House to file ethics, disbarment cases vs. De Lima - Speaker

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Metro Manila (CNN Philippines) — The House of Representatives will be pursuing two out of three options against Sen. Leila De Lima – should she refuse to heed their order, the Speaker confirmed on Wednesday.

"Definitely we will be filing a complaint with the (Senate) Ethics committee, and maybe definitely a disbarment case with the Supreme Court," Alvarez told The Source.

The third measure, Alvarez said, is to recommend the issuance of a warrant of arrest, which Congress is still mulling on.

Read: House leaders mull contempt, ethics cases vs. De Lima

Alvarez said that he would make a final decision on this after the recommendation of the House Justice committee.

He added that they would have to wait and see, citing that De Lima "is a (scheming) person" and "a serial liar."

A fourth option: a case of "obstruction of justice" before a regional trial court – was also mentioned in House press release on Monday.

Related: House files show cause order against De Lima

De Lima is in hot water with the congressmen after her ex-driver Ronnie Dayan told a House probe that the senator urged him to skip the Bilibid drug trade hearings.

Love life discussion 'necessary'

The hearings themselves were not exempt from criticism, as Filipinos took to social media to express dismay and disgust with the flow of the interpellation.

Questions on the affair between De Lima and Dayan, who had both admitted to a romantic relationship, peppered the discussions.

Read: De Lima on Dayan: No woman should be betrayed like that

Some of the queries, which contained sexual innuendos, were slammed as inappropriate and unrelated to the nature of the hearing. Sen. Risa Hontiveros likewise said the hearing was conducted "in aid of misogyny."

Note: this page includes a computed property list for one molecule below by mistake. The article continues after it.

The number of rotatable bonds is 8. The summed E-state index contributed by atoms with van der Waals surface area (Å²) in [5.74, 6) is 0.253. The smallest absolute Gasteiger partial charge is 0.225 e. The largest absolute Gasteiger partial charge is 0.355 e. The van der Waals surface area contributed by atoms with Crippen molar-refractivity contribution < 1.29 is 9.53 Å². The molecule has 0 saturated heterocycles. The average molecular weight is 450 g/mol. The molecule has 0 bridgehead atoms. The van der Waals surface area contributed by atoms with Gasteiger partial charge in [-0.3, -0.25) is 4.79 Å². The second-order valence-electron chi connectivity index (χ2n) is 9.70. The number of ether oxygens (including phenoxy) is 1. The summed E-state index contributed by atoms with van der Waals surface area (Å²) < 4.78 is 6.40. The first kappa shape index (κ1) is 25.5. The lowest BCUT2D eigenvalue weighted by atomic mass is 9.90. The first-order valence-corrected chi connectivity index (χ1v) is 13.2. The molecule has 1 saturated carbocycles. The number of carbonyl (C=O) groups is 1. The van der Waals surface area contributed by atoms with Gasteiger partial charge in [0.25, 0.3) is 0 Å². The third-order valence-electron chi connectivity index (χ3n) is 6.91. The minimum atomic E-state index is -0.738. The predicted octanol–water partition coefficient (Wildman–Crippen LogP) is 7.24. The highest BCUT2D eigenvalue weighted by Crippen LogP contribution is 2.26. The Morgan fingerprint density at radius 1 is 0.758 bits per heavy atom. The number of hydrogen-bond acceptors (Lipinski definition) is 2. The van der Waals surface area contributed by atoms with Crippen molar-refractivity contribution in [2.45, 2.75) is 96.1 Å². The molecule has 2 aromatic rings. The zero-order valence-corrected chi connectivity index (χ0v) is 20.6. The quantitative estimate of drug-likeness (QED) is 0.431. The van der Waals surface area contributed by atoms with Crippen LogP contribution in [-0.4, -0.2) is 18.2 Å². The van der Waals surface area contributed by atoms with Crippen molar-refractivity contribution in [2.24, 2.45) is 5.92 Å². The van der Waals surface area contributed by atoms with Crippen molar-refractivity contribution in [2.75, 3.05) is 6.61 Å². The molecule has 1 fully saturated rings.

Alvarez has since apologized for the lack of decorum, admitting that some questions were out of line.

However, he said that a lot of congressmen stayed "within the bounds of propriety" and he appealed that this should not divert the issue from the drug problem.

But Alvarez said the discussion of De Lima's love life was necessary.

"Pinoportray niya yung sarili niya as (a) graft-buster, crime-buster, talagang malinis. How do you demolish her credibility?" said Alvarez. "Dapat palabasin mo yung what kind of a person is she? Kailangan malaman yan ng sambayanan."

[Translation: She portrays herself as (a) graft-buster, crime-buster, someone who is clean. How do you demolish her credibility? You have to show, what kind of a person is she? The public has to know that.]

He also suggested that De Lima was liable for sexual harassment, and her relationship with subordinates was inappropriate.

"Ginagamit niya yung subordinates niya," he said. "Kung lalaki yung gumawa nun, doon sa mga subordinates mo, definitely sexual harassment (iyan). Eto siya babae."

[Translation: She uses her subordinates. If a man did that to his subordinates, that would definitely be sexual harassment. But she's a woman.]

But those who did not approve of the conduct of the House probe maintain that prying into the senator's personal life would not be necessary if there was enough evidence to link her to illegal drugs.